In addition to those hits, several more songs will help us through this coming period of uncertainty. Additionally, make sure to take care of yourself in order that you may do your best to help get this country back on track. It’s going to take a real team effort and I know we’re up to the challenge.

Talkin’ Bout a RevolutionTracy Chapman:

Not Ready To Make NiceThe Dixie Chicks:

HurtNine Inch Nails or Johnny Cash

PepperButthole Surfers: (Listen to the lyrics and try to imagine different members of the 45th President’s administration in place of the fictitious figures. Not hard to envision these scenarios).

Happy New Year!

 

 

Ideas, not-Resolutions, to Make 2016 Great!

Resolutions come like waves upon the shore, at this time of year. There are endless ideas of what to do, how to do it, how to make it last, and how not to give up, give in, or give out. I’ve never made a New Year’s resolution; I had a sneaking suspicion I wouldn’t make it to the gym after a couple of weeks, wouldn’t want to live a life devoid of donuts, ice cream, and beer, or couldn’t contemplate writing down all of the things I wanted to accomplish in the coming year—knowing it was an exercise in futility. What I do enjoy is reading other people’s lists of favorite things.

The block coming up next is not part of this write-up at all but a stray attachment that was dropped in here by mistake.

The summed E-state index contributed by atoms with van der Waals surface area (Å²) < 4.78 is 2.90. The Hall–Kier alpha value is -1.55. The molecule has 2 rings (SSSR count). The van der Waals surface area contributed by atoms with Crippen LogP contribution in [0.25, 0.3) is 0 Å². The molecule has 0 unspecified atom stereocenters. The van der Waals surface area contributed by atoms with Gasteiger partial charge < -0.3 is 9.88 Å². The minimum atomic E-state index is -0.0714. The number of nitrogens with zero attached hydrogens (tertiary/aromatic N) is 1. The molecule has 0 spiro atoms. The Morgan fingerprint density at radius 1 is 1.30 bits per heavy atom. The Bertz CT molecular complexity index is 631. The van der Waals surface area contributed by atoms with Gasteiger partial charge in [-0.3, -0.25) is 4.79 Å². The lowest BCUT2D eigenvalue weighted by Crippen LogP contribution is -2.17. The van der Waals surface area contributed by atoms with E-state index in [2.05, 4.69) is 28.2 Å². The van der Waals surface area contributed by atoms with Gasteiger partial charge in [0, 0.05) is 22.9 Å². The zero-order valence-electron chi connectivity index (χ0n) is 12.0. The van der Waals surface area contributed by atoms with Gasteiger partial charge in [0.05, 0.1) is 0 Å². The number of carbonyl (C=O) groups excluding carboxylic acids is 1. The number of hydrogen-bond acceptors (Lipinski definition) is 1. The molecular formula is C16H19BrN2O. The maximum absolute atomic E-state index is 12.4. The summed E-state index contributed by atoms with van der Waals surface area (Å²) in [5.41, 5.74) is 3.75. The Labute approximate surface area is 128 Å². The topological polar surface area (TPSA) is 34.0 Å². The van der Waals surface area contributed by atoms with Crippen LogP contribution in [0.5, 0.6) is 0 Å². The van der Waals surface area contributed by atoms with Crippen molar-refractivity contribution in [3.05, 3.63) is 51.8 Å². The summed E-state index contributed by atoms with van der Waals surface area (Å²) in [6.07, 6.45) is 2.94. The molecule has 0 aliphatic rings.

Watching the State of the Union with bubbly is always a good idea.
Watching the State of the Union with bubbly is always a good idea.

Top 10 lists (or top 20, top 5, etc.) are one of my favorite things to peruse when I have a few moments of spare time. Occasionally they are titled wrong (maybe, My Favorite Craft Beers would have been more appropriate) or seem way off base for a variety of reasons, and sometimes they are (in my opinion) spot on; but most often, I know far less about the list than the person/people who compiled it and I just enjoy learning about other folks’ favorite: restaurants/bars, state parks, tailgate traditions, music, bicycles, scenic drives, wines/beers, bad t.v. et al.  I’m sure that New Years resolutions and lists of things to: accomplish, avoid, start, end, learn, unlearn, and whatever else we can think of, will be read by millions of people over the next month. So as a kind of tangent to a “Best” list, I offer you 50 ways to make 2016 Great.